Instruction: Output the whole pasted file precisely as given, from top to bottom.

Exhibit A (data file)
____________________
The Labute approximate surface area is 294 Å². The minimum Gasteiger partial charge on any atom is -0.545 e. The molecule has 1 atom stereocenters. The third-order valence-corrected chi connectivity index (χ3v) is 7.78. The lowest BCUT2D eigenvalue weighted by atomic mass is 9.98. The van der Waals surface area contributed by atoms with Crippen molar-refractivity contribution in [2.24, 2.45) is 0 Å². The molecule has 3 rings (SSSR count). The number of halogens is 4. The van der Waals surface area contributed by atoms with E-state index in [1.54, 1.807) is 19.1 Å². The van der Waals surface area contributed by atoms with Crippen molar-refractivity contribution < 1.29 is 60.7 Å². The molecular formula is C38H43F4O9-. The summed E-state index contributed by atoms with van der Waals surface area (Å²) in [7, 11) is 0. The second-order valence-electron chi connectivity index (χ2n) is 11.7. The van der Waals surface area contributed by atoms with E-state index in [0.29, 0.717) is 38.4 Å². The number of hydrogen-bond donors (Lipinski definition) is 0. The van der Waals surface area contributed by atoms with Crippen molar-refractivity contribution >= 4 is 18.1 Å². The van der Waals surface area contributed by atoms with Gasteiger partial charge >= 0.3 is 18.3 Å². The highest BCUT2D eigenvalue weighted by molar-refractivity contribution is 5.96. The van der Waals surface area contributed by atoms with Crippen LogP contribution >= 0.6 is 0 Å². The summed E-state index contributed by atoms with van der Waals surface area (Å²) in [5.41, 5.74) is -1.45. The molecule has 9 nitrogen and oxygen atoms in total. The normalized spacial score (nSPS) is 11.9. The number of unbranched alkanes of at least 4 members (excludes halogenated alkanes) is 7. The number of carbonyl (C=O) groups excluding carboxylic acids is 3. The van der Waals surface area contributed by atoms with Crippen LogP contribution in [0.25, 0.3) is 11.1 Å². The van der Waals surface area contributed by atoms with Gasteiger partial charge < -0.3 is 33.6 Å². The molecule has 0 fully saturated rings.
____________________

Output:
The Labute approximate surface area is 294 Å². The minimum Gasteiger partial charge on any atom is -0.545 e. The molecule has 1 atom stereocenters. The third-order valence-corrected chi connectivity index (χ3v) is 7.78. The lowest BCUT2D eigenvalue weighted by atomic mass is 9.98. The van der Waals surface area contributed by atoms with Crippen molar-refractivity contribution in [2.24, 2.45) is 0 Å². The molecule has 3 rings (SSSR count). The number of halogens is 4. The van der Waals surface area contributed by atoms with E-state index in [1.54, 1.807) is 19.1 Å². The van der Waals surface area contributed by atoms with Crippen molar-refractivity contribution < 1.29 is 60.7 Å². The molecular formula is C38H43F4O9-. The summed E-state index contributed by atoms with van der Waals surface area (Å²) in [7, 11) is 0. The second-order valence-electron chi connectivity index (χ2n) is 11.7. The van der Waals surface area contributed by atoms with E-state index in [0.29, 0.717) is 38.4 Å². The number of hydrogen-bond donors (Lipinski definition) is 0. The van der Waals surface area contributed by atoms with Crippen molar-refractivity contribution >= 4 is 18.1 Å². The van der Waals surface area contributed by atoms with Gasteiger partial charge >= 0.3 is 18.3 Å². The highest BCUT2D eigenvalue weighted by molar-refractivity contribution is 5.96. The van der Waals surface area contributed by atoms with Crippen LogP contribution >= 0.6 is 0 Å². The summed E-state index contributed by atoms with van der Waals surface area (Å²) in [5.41, 5.74) is -1.45. The molecule has 9 nitrogen and oxygen atoms in total. The normalized spacial score (nSPS) is 11.9. The number of unbranched alkanes of at least 4 members (excludes halogenated alkanes) is 7. The number of carbonyl (C=O) groups excluding carboxylic acids is 3. The van der Waals surface area contributed by atoms with Crippen LogP contribution in [0.25, 0.3) is 11.1 Å². The van der Waals surface area contributed by atoms with Gasteiger partial charge < -0.3 is 33.6 Å². The molecule has 0 fully saturated rings.